e cigarettes

The use of e-cigarettes is growing among adolescents, while conventional cigarettes are falling out of favor. (NEJM)

There's also the lag time. Companies now have to get approval for their products, but it could take about three years to get the ones that are potentially dangerous and wouldn't pass muster off the market. Why? Because the FDA is allowing companies to continue to sell their products for up to two years while they submit their applications to the agency — and for another year during the approval process.

Meanwhile, there's a separate contingent of doctors and health advocates who see vaping as a good way to move people off regular cigarettes and think the new regulations might go too far. They have worried that if e-cigarettes are regulated too heavily, or become too expensive because of the cost of regulatory compliance, the public could miss out on a device that might save lives.

Some experts also think heavy (and expensive) regulation could halt innovation, deterring manufacturers from creating more advanced devices with better nicotine delivery systems that could help reduce smoking.

As Peter Hajek, a professor at Queen Mary University of London, put it, "Regulators need to watch out for unintended consequences of overzealous regulation, such as stifling such developments or making e-cigarettes more expensive and less attractive to smokers; and also avoid conveying a message that e-cigarettes are regulated as strictly [as] or even more strictly than cigarettes because they are as bad."

E-cigarette makers have long complained that regulations could wipe them out

One big, open question is how the new rule will impact the e-cigarette market.

E-cigarettes have become increasingly popular here in recent years. In 2015, the Centers for Disease Control and Prevention (CDC) reported that the use of e-cigarette devices among middle school and high school students tripled between 2013 and 2014. That means about 13 percent of students now use them — outstripping the number who smoke conventional cigarettes. By 2017, sales of e-cigarettes in the US are expected to surpass those of conventional cigarettes, reaching $10 billion.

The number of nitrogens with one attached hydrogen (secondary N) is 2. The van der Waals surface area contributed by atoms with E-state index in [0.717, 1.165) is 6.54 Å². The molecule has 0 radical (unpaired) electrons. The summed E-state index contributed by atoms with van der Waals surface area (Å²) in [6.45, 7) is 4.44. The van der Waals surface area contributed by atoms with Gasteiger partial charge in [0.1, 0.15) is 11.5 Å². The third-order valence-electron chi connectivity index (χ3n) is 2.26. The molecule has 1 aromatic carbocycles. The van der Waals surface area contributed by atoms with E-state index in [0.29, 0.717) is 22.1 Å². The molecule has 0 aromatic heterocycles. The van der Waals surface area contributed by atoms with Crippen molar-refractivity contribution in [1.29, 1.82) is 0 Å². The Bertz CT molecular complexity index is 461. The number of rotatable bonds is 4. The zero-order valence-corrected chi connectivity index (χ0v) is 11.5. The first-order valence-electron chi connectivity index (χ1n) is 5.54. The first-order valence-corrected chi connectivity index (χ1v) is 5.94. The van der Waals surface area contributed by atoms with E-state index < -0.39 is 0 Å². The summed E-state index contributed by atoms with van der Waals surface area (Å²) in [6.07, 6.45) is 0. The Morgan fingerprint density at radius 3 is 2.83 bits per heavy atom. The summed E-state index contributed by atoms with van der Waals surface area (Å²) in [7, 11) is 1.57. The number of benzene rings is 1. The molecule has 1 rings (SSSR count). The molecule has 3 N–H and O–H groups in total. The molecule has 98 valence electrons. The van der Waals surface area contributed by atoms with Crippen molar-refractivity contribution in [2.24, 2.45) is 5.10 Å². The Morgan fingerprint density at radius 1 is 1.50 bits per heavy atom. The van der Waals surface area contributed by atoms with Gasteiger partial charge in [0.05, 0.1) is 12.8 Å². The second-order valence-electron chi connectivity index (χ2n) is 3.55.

Until now, these products have not had to go through any federal regulatory approval processes. And manufacturers and advocates have been fighting regulations on the grounds that they could kill the industry. According to the American Vaping Association, the regulations are akin to prohibition and a gift to the tobacco industry, since they'll put so many companies out of business.

Jeff Stier, an e-cigarette advocate with the National Center for Public Policy, estimated that each FDA application will cost upwards of $1-million, according to USA today.

Mitch Zeller, director of the FDA's Center for Tobacco Products, had a more modest estimate. He says the cost of compliance to the new rule should run into the "hundreds of thousands of dollars" per application. He also said the FDA is building "efficiencies" into the regulatory process that will make it less costly for companies to apply over time.

The long-term health effects of vaping are unclear — though it appears to be safer than smoking in the short-term

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E-cigs appear to be safer than traditional cigarettes. (Melanie Tata/Flickr)

Here's the bottom line: If you're a chronic smoker looking for a nicotine fix and trying to decide between smoking and vaping, most experts would agree there’s a compelling case that e-cigarettes are less harmful.

But a nonsmoker, or an ex-smoker, should think twice before taking up the habit. Even if e-cigarettes are safer than regular cigarettes, that doesn't mean they're totally safe. At this point, we just don't know. As an
American Heart Association review on e-cigarettes states: "In general, the health effects of e-cigarettes have not been well studied, and the potential harm incurred by long-term use of these devices remains completely unknown."

Based on the short-term studies we do have, exposure to e-cigarettes doesn’t appear to carry serious, immediate health effects. As the AHA points out, "The data on health effects to date, studied primarily in healthy people with short-term exposure, reveal little or no evidence of severe adverse events."

Keep in mind, however, that the research here is still early, and this conclusion could change once we have data on tens of thousands of e-cigarette users rather than just dozens or hundreds.

Bigger questions center on the toxicity of e-cigarette’s main ingredients — propylene glycol or vegetable glycerin, as well as chemical flavorings — and their potential long-term health effects.